Polar bears are probably the most iconic species of the Arctic. They’re the largest terrestrial carnivore and are at the summit of the sea ice food chain, but they’re also considered to be a marine mammal. Last week was polar bear week—a time to celebrate this fascinating and important bear species, and a time to support efforts to reduce human conflicts with bears and promote conservation. In a rapidly changing polar environment, polar bears are on the front lines of climate change in the Arctic and an indicator species for the effects of global warming.
The volume of Arctic ice in the winter has decreased by a third over the past 20 years and the rate of ice loss is accelerating. The ice-covered island of Greenland will lose ice at a faster rate this century than over the past 12,000 years, and if we do not make dramatic reductions in greenhouse gas emissions, the rate of ice loss will be even greater.
The Arctic has warmed by 0.75 °C in the last decade. Globally, we are worryingly on track to experience an average warming of 2°C, but it’s predicted that the Arctic will be 4°C warmer over the year, and 7°C hotter in the winter. The changing Arctic climate is not only causing melting, but climate change is leading to more, stronger storms in polar regions, which are also breaking up ice sheets.
Arctic sea ice has melted so significantly that in the future even an unusually cold year will not have the same amount of summer sea ice as observed in the mid-20th century. In addition, the Arctic has become so warm that instead of snow, rain will fall for several months of the year by the middle of this century.
Polar bears are dependent upon Arctic sea ice for survival, traveling hundreds of miles across this critical habitat, hunting for prey and building snow cave dens to raise their cubs. More than 96 percent of the polar bear’s critical habitat is sea ice, and just four percent is onshore.
However, recently published scientific research has described how the declining area and thickness of the polar bear’s ice sheet habitat is causing them to spend more and more time on land. In the 1980s, polar bears would spend most of their summer months on sea ice searching for prey, and would only spend a couple of weeks onshore. Bears are now spending roughly two months on land. In addition, the proportion of bears summering on the land has increased dramatically from just five percent to 50 percent or more.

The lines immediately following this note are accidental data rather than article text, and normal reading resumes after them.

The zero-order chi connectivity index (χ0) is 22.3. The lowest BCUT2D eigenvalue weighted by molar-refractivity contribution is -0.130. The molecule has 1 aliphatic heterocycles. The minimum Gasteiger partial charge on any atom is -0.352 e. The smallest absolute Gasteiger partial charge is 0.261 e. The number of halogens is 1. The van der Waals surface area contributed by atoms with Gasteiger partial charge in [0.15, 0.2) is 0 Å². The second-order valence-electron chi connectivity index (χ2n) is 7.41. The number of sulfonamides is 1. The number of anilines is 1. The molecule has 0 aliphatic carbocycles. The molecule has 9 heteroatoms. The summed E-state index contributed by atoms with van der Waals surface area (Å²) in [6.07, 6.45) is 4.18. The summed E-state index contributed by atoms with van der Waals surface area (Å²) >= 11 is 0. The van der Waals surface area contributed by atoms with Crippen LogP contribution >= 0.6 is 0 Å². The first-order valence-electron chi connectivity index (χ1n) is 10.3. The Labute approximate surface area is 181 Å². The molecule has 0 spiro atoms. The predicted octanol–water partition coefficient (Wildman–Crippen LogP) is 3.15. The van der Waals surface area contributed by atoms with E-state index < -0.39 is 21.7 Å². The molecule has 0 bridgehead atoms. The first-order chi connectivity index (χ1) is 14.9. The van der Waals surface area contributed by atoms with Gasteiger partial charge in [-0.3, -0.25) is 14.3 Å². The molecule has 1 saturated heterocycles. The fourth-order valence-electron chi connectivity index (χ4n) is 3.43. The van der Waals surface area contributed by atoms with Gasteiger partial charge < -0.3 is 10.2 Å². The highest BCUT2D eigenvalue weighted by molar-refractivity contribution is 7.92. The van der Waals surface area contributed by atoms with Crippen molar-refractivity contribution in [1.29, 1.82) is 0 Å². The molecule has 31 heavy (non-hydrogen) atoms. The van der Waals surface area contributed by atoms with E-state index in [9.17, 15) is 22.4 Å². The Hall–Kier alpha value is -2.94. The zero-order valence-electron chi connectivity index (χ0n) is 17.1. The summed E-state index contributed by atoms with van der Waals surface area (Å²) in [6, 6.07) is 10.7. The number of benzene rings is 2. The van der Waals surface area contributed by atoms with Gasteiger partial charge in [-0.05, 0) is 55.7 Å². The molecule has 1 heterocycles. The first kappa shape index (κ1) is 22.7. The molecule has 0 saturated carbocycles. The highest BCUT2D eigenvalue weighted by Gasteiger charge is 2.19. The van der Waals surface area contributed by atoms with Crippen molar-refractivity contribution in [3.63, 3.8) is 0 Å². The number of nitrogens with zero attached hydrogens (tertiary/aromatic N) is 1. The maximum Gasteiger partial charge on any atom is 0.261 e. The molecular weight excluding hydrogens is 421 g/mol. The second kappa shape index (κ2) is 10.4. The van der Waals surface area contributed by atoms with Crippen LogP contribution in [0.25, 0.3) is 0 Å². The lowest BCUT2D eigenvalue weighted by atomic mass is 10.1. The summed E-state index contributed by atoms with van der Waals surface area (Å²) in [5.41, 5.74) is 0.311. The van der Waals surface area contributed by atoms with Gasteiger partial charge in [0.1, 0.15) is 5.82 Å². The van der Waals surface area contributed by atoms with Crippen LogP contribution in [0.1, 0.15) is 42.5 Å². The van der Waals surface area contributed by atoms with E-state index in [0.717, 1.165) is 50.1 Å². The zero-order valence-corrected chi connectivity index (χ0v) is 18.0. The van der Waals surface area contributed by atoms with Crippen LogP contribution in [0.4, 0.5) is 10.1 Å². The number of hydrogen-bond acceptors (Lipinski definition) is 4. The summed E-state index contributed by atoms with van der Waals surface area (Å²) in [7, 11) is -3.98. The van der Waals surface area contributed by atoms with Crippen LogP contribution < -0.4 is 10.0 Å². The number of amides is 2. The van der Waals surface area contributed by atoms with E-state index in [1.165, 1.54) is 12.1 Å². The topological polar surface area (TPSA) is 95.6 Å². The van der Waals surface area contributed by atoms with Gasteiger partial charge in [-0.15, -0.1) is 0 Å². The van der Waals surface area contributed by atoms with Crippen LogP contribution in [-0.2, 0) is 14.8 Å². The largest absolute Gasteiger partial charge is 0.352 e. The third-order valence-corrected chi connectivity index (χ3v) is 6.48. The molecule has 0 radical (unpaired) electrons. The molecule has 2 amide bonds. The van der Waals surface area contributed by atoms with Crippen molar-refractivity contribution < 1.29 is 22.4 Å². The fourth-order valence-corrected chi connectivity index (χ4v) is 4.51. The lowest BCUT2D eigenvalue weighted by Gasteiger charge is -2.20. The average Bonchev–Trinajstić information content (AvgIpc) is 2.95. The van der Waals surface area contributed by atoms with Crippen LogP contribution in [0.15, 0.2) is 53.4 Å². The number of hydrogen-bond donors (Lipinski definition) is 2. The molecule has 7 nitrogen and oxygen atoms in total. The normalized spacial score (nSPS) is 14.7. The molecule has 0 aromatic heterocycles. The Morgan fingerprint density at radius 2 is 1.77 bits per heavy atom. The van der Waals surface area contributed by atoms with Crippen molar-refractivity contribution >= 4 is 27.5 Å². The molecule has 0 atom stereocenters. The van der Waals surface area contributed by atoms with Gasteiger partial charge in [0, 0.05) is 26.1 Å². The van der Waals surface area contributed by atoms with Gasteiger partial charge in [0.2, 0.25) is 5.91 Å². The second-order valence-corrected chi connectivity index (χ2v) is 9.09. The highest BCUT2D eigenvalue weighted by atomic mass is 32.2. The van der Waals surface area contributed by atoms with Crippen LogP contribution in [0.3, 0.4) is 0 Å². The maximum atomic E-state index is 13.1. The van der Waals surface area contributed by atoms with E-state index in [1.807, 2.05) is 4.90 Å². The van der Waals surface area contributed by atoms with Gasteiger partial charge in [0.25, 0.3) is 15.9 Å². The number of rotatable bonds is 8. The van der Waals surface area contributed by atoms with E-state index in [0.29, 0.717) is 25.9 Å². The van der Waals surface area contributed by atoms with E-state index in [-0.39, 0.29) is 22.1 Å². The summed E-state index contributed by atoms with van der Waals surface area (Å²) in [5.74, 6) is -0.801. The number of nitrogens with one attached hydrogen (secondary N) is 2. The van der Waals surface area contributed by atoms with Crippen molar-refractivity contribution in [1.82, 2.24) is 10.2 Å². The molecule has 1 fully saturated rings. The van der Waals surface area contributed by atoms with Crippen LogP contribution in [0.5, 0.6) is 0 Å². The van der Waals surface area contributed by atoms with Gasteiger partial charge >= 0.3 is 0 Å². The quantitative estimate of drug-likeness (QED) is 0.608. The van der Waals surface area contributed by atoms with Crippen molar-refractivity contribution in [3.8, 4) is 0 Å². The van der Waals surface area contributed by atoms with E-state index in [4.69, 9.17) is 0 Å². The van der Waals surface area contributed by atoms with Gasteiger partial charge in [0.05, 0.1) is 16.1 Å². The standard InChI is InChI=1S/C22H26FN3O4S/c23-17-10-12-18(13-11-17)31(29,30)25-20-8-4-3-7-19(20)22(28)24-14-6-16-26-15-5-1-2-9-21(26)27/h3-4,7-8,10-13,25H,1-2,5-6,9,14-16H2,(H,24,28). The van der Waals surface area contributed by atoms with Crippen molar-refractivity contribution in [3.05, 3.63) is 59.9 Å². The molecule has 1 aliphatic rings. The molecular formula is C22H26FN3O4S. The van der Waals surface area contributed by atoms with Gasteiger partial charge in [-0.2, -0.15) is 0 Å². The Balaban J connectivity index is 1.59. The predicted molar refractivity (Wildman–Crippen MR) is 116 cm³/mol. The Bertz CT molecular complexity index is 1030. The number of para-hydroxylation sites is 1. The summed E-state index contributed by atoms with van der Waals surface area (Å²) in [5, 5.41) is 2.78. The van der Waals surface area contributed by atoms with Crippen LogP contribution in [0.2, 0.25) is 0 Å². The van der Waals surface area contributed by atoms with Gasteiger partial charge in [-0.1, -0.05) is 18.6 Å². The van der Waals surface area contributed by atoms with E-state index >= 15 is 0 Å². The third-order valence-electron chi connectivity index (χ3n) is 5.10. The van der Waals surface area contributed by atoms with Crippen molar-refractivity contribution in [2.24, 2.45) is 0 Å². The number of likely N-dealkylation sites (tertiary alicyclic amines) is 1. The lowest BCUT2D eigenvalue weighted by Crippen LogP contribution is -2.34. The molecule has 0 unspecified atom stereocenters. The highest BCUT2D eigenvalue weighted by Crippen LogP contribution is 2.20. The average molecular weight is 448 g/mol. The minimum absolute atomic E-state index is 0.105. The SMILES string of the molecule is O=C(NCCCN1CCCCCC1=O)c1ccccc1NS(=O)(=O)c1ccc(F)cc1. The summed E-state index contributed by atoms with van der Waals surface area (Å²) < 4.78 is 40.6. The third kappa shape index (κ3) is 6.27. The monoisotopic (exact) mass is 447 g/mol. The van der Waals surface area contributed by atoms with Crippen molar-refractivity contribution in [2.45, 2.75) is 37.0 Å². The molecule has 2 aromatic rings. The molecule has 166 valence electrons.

Scientists are predicting that by 2040, more than half of the polar bear population will be spending three to four months, or more, on land. This shift in distribution is going to lead to more conflict with humans as bears will be spending more time closer to human settlements and activities. In particular, there will be a much greater overlap between the distribution of bears and oil and gas industry facilities. A large proportion of the polar bear’s critical habitat on land already overlaps with oil and gas leases, and climate change will make the potential for conflict between bears and human activities even greater.
One particular project of concern is the massive “Willow” development project, which overlaps with critical denning habitat for Southern Beaufort Sea polar bears. This project will have up to 250 oil wells, hundreds of miles of pipelines, an extensive road system, at least one airstrip, a gravel mine and other construction. The Willow project is the single largest oil drilling project proposed on federal lands. In addition to the disruption the project would have in terms of polar bears and their habitat, it's estimated that the project would add more than 250 million metric tons of carbon to the atmosphere over the next 30 years. This is equivalent to the emission of roughly a third of the annual emissions of all coal plants in America.
In addition to the loss of polar bear habitat, climate change is also leading to other changes in the Arctic environment, such as increasing numbers of toxic algal blooms and increasing levels of toxic heavy metals, released from melting ice into the Arctic Ocean.
Polar bears are currently going through a scientific review process to determine whether the changing science on climate change, and the effects of other human activities on polar bears, such as hunting, will affect its listing on the Endangered Species Act. Polar bears were listed as “threatened” under the U.S. Endangered Species Act in 2008 and the U.S. Fish and Wildlife Service (FWS), which oversees the management of polar bears, is coming close to the end of their five-year review of this species. The purpose of this review is to assess whether the status of the polar bear needs to be updated in light of the latest scientific information.
These reviews are important, especially in the case of polar bears and other species effected by global warming. The science of climate change moves fast. If you don't stop and look at the latest science once in a while, you could miss important data essential to conservation.
In the face of so much new information on the rapid change in the Arctic environment, it’s hard to see any rational scenario where the need to augment conservation efforts for polar bears doesn’t dramatically increase.